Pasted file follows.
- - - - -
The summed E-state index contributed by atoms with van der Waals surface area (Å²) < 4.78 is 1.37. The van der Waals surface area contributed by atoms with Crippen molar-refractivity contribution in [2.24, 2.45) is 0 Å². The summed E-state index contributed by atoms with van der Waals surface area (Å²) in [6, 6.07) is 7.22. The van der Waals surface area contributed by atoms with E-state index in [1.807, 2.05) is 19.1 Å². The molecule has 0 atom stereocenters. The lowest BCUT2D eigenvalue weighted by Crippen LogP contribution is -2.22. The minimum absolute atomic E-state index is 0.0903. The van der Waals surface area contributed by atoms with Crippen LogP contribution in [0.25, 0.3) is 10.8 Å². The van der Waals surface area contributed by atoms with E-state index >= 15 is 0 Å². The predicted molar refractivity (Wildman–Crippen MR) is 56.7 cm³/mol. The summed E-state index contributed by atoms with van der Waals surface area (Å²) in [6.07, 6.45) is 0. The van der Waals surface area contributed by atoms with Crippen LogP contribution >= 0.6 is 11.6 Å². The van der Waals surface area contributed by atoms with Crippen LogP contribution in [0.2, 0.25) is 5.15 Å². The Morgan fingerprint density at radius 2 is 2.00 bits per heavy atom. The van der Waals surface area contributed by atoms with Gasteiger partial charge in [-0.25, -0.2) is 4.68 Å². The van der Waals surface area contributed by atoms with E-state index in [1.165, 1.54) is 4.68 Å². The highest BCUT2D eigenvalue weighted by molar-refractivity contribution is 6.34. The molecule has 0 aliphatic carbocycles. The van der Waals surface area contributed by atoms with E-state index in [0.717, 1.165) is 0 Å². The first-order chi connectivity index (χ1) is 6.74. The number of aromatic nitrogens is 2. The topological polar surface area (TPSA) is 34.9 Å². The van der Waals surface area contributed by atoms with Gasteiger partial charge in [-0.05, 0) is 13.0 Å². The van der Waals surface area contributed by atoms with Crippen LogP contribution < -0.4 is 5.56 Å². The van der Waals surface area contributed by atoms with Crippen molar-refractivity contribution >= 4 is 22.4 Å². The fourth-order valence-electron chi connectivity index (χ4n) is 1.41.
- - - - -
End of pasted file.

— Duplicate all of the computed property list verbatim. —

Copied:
The summed E-state index contributed by atoms with van der Waals surface area (Å²) < 4.78 is 1.37. The van der Waals surface area contributed by atoms with Crippen molar-refractivity contribution in [2.24, 2.45) is 0 Å². The summed E-state index contributed by atoms with van der Waals surface area (Å²) in [6, 6.07) is 7.22. The van der Waals surface area contributed by atoms with E-state index in [1.807, 2.05) is 19.1 Å². The molecule has 0 atom stereocenters. The lowest BCUT2D eigenvalue weighted by Crippen LogP contribution is -2.22. The minimum absolute atomic E-state index is 0.0903. The van der Waals surface area contributed by atoms with Crippen LogP contribution in [0.25, 0.3) is 10.8 Å². The van der Waals surface area contributed by atoms with E-state index >= 15 is 0 Å². The predicted molar refractivity (Wildman–Crippen MR) is 56.7 cm³/mol. The summed E-state index contributed by atoms with van der Waals surface area (Å²) in [6.07, 6.45) is 0. The van der Waals surface area contributed by atoms with Crippen LogP contribution >= 0.6 is 11.6 Å². The van der Waals surface area contributed by atoms with Crippen LogP contribution in [0.2, 0.25) is 5.15 Å². The Morgan fingerprint density at radius 2 is 2.00 bits per heavy atom. The van der Waals surface area contributed by atoms with Gasteiger partial charge in [-0.25, -0.2) is 4.68 Å². The van der Waals surface area contributed by atoms with E-state index in [1.165, 1.54) is 4.68 Å². The highest BCUT2D eigenvalue weighted by molar-refractivity contribution is 6.34. The molecule has 0 aliphatic carbocycles. The van der Waals surface area contributed by atoms with E-state index in [0.717, 1.165) is 0 Å². The first-order chi connectivity index (χ1) is 6.74. The number of aromatic nitrogens is 2. The topological polar surface area (TPSA) is 34.9 Å². The van der Waals surface area contributed by atoms with Gasteiger partial charge in [-0.05, 0) is 13.0 Å². The van der Waals surface area contributed by atoms with Crippen LogP contribution < -0.4 is 5.56 Å². The van der Waals surface area contributed by atoms with Crippen molar-refractivity contribution >= 4 is 22.4 Å². The fourth-order valence-electron chi connectivity index (χ4n) is 1.41.